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E8500 overheating

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March 14, 2009 3:32:27 PM

Hi all,
I'm building a new system, and it keeps shutting down a couple minutes after booting up due to the core getting too hot (108C or so then it auto-shuts down). It will overheat even when I'm just in the BIOS watching the core temp, where I can see it climb about 1C every second. I'm using the stock heat sink, defaults for all my BIOS settings, and all my fans are running. I've used both the thermal grease that comes with the heat sink, and cleaned it off with rubbing alcohol and tried putting on some myself (based on how it looked when I removed it I think I got a pretty nice thin film and a good contact), but it didn't effect the overheating at all. I've tried reseating the heat sink several times, each time it felt pretty solid, but again, it didn't help. Is it possible the chip is faulty in some manner and so it just running too hot?

Thanks a lot,
J

More about : e8500 overheating

a b à CPUs
March 14, 2009 6:01:09 PM

for someone to hel ypu diagnose your problems we need some specs on your pc.

Mobo
CPU
Ram
GPU
OS

etc etc
March 14, 2009 6:41:04 PM

Sorry, here are the specs.

DFI LP DK X48-T2RSB PLUS LGA 775 Intel Motherboard
Intel Core 2 Duo E8500 Wolfdale 3.16GHz LGA 775 65W CPU
XFX PVT98WYDFH GeForce 9800 GTX+ 512MB GPU
4GB (4x1GB) G.SKILL DDR2 1066 RAM

No OS as of yet, but plan on installing WinXP once it stays on long enough to do so.
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March 14, 2009 7:14:04 PM

jwrmad said:
Hi all,
I'm building a new system, and it keeps shutting down a couple minutes after booting up due to the core getting too hot (108C or so then it auto-shuts down). It will overheat even when I'm just in the BIOS watching the core temp, where I can see it climb about 1C every second. I'm using the stock heat sink, defaults for all my BIOS settings, and all my fans are running. I've used both the thermal grease that comes with the heat sink, and cleaned it off with rubbing alcohol and tried putting on some myself (based on how it looked when I removed it I think I got a pretty nice thin film and a good contact), but it didn't effect the overheating at all. I've tried reseating the heat sink several times, each time it felt pretty solid, but again, it didn't help. Is it possible the chip is faulty in some manner and so it just running too hot?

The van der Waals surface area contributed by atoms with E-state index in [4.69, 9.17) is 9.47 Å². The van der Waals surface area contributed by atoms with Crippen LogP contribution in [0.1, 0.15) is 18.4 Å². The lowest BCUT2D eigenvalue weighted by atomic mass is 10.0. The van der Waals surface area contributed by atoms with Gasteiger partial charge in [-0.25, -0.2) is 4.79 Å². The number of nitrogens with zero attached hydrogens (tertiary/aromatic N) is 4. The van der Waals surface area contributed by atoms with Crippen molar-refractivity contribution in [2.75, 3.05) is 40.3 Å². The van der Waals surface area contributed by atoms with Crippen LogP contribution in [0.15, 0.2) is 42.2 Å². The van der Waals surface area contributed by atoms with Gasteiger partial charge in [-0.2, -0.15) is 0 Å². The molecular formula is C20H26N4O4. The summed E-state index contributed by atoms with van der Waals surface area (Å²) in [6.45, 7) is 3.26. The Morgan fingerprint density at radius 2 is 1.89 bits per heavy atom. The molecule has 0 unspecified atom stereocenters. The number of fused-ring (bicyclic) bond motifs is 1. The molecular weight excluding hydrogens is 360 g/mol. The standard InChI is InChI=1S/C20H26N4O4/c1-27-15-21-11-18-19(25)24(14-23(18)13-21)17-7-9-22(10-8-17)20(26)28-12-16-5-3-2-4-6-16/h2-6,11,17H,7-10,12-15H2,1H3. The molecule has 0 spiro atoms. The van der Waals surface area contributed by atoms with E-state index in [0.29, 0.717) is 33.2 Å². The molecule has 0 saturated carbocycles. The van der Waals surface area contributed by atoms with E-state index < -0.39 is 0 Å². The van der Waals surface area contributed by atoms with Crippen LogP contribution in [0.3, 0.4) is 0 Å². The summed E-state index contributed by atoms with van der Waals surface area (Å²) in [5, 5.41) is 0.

Thanks a lot,
J



Reapply thermal paste and reseat the heat sink. this is the only thing i can think of.
a c 345 à CPUs
March 14, 2009 7:22:02 PM

Push pin coolers can be tricky to install.
A bad installation can lead to higher temperatures, and even cpu throttling.
With the pc powered down, gently rock the cooler to see if it is on solid, or if it wobbles a bit.
Push pin coolers are best installed while the motherboard is outside of the case.
You need to be able to look at the back of the board to verify that
all 4 pins are completely through and locked.
Play with the pins on the cooler first, so you can see exactly how they work.
Read the instructions that came with your retail cpu.
When pushing down on the pins, do a diagonal pair first.
If you don't, it is hard to get the last pin in.
Don't forget to clean the parts and reapply fresh thermal compound every time.
Don't try to reuse the TIM.
Rubbing alcohol is OK as a cleaner.
I use a paper coffee filter to clean with because it is lint free.
Any name brand TIM should be OK(as-5, Mx-2, etc.)
When applying the TIM, don't use too much, because it can act as an insulator.
Don't apply too little, either, because it won't spread and fill the microscopic
imperfections in the surfaces. A dollop about the size of a grain
of rice should be about right.
March 14, 2009 9:24:25 PM

Thanks for the help, but I don't think the heat sink is the (primary) issue. I've tried putting the processor in another machine I have access to that has a bigger, more serious, heat sink, and it overheats there as well, while the processor from that machine does fine in the same environment. Also, when removing the heat sink right after operation (where the temperature nominally pushes 100C) and touching the heat spreader on the back of the chip, it doesn't feel even warm to the touch. While it could cool quickly after turning it off, the fact that it is overheating suggests it's not cooling that quickly, and from 100C to room temperature should take awhile. Is it possible the heating is very local and so not even reaching the heat spreader, or that the core temp sensor is somehow failing?
March 15, 2009 2:10:28 AM

Did you buy it from a small local business or a large chain? An unfortunate part of the CPU world is that small businesses will buy slower CPU's and overclock them to higher specs and resell them as a higher model to get the markup. You may have had that happen to you and stock cooling will never be enough. If you didn't... send it back... it's obviously faulty.
March 15, 2009 11:16:04 PM

I bought it from NewEgg, so I'm hopeful that it won't be too hard to have it replaced. Thanks a lot everyone!
!